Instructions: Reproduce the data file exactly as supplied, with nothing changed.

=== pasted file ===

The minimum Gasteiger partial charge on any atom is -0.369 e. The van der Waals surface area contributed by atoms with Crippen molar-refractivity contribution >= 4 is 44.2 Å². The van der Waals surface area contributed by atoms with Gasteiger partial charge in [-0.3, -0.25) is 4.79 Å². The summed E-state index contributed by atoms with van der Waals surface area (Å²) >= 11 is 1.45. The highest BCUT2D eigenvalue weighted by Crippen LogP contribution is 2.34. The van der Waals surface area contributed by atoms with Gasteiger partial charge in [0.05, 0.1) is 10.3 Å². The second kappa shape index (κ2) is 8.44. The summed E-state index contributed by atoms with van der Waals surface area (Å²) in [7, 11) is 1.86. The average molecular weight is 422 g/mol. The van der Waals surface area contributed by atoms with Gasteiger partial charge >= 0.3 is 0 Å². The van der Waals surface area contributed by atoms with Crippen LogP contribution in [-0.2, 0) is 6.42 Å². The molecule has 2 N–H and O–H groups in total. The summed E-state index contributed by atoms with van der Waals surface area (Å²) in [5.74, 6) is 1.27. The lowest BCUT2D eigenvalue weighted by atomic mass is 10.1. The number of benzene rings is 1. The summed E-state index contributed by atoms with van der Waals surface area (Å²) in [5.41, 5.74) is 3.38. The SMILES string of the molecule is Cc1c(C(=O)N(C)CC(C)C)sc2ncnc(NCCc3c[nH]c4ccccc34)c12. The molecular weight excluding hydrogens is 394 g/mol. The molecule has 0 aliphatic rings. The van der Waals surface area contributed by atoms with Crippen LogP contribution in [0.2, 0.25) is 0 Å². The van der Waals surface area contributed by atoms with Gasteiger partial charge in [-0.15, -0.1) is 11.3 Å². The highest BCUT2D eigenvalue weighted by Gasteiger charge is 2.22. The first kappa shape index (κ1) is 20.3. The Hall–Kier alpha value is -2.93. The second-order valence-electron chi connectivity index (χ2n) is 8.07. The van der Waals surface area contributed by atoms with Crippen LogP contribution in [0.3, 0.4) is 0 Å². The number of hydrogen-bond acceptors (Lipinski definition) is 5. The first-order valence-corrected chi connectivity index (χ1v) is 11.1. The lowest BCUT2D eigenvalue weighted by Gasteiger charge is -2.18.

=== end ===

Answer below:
The minimum Gasteiger partial charge on any atom is -0.369 e. The van der Waals surface area contributed by atoms with Crippen molar-refractivity contribution >= 4 is 44.2 Å². The van der Waals surface area contributed by atoms with Gasteiger partial charge in [-0.3, -0.25) is 4.79 Å². The summed E-state index contributed by atoms with van der Waals surface area (Å²) >= 11 is 1.45. The highest BCUT2D eigenvalue weighted by Crippen LogP contribution is 2.34. The van der Waals surface area contributed by atoms with Gasteiger partial charge in [0.05, 0.1) is 10.3 Å². The second kappa shape index (κ2) is 8.44. The summed E-state index contributed by atoms with van der Waals surface area (Å²) in [7, 11) is 1.86. The average molecular weight is 422 g/mol. The van der Waals surface area contributed by atoms with Gasteiger partial charge >= 0.3 is 0 Å². The van der Waals surface area contributed by atoms with Crippen LogP contribution in [-0.2, 0) is 6.42 Å². The molecule has 2 N–H and O–H groups in total. The summed E-state index contributed by atoms with van der Waals surface area (Å²) in [5.74, 6) is 1.27. The lowest BCUT2D eigenvalue weighted by atomic mass is 10.1. The number of benzene rings is 1. The summed E-state index contributed by atoms with van der Waals surface area (Å²) in [5.41, 5.74) is 3.38. The SMILES string of the molecule is Cc1c(C(=O)N(C)CC(C)C)sc2ncnc(NCCc3c[nH]c4ccccc34)c12. The molecular weight excluding hydrogens is 394 g/mol. The molecule has 0 aliphatic rings. The van der Waals surface area contributed by atoms with Crippen LogP contribution in [0.2, 0.25) is 0 Å². The van der Waals surface area contributed by atoms with Gasteiger partial charge in [-0.15, -0.1) is 11.3 Å². The highest BCUT2D eigenvalue weighted by Gasteiger charge is 2.22. The first kappa shape index (κ1) is 20.3. The Hall–Kier alpha value is -2.93. The second-order valence-electron chi connectivity index (χ2n) is 8.07. The van der Waals surface area contributed by atoms with Crippen LogP contribution in [0.3, 0.4) is 0 Å². The number of hydrogen-bond acceptors (Lipinski definition) is 5. The first-order valence-corrected chi connectivity index (χ1v) is 11.1. The lowest BCUT2D eigenvalue weighted by Gasteiger charge is -2.18.